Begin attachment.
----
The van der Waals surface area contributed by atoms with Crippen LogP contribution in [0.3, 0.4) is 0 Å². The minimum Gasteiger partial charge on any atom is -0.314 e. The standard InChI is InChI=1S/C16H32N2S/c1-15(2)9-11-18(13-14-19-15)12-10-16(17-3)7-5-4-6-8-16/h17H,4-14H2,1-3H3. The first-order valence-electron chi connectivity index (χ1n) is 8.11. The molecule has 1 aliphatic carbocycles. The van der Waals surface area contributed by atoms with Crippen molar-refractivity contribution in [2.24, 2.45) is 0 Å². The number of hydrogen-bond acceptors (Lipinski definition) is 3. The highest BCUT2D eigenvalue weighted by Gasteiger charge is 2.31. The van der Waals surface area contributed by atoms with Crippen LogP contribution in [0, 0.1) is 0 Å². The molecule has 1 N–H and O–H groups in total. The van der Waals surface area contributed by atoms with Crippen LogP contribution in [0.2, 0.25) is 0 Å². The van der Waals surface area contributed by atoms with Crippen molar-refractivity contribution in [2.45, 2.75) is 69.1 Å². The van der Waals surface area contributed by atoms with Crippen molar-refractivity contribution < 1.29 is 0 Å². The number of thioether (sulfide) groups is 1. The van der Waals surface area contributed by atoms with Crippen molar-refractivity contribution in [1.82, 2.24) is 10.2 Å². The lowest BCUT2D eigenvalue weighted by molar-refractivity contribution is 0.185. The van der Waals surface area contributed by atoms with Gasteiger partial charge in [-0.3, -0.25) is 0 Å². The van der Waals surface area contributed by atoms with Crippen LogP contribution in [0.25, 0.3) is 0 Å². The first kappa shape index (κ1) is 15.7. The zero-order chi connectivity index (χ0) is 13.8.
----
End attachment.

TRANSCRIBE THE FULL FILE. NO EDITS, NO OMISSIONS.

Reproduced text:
The van der Waals surface area contributed by atoms with Crippen LogP contribution in [0.3, 0.4) is 0 Å². The minimum Gasteiger partial charge on any atom is -0.314 e. The standard InChI is InChI=1S/C16H32N2S/c1-15(2)9-11-18(13-14-19-15)12-10-16(17-3)7-5-4-6-8-16/h17H,4-14H2,1-3H3. The first-order valence-electron chi connectivity index (χ1n) is 8.11. The molecule has 1 aliphatic carbocycles. The van der Waals surface area contributed by atoms with Crippen molar-refractivity contribution in [2.24, 2.45) is 0 Å². The number of hydrogen-bond acceptors (Lipinski definition) is 3. The highest BCUT2D eigenvalue weighted by Gasteiger charge is 2.31. The van der Waals surface area contributed by atoms with Crippen LogP contribution in [0, 0.1) is 0 Å². The molecule has 1 N–H and O–H groups in total. The van der Waals surface area contributed by atoms with Crippen LogP contribution in [0.2, 0.25) is 0 Å². The van der Waals surface area contributed by atoms with Crippen molar-refractivity contribution in [2.45, 2.75) is 69.1 Å². The van der Waals surface area contributed by atoms with Crippen molar-refractivity contribution < 1.29 is 0 Å². The number of thioether (sulfide) groups is 1. The van der Waals surface area contributed by atoms with Crippen molar-refractivity contribution in [1.82, 2.24) is 10.2 Å². The lowest BCUT2D eigenvalue weighted by molar-refractivity contribution is 0.185. The van der Waals surface area contributed by atoms with Gasteiger partial charge in [-0.3, -0.25) is 0 Å². The van der Waals surface area contributed by atoms with Crippen LogP contribution in [0.25, 0.3) is 0 Å². The first kappa shape index (κ1) is 15.7. The zero-order chi connectivity index (χ0) is 13.8.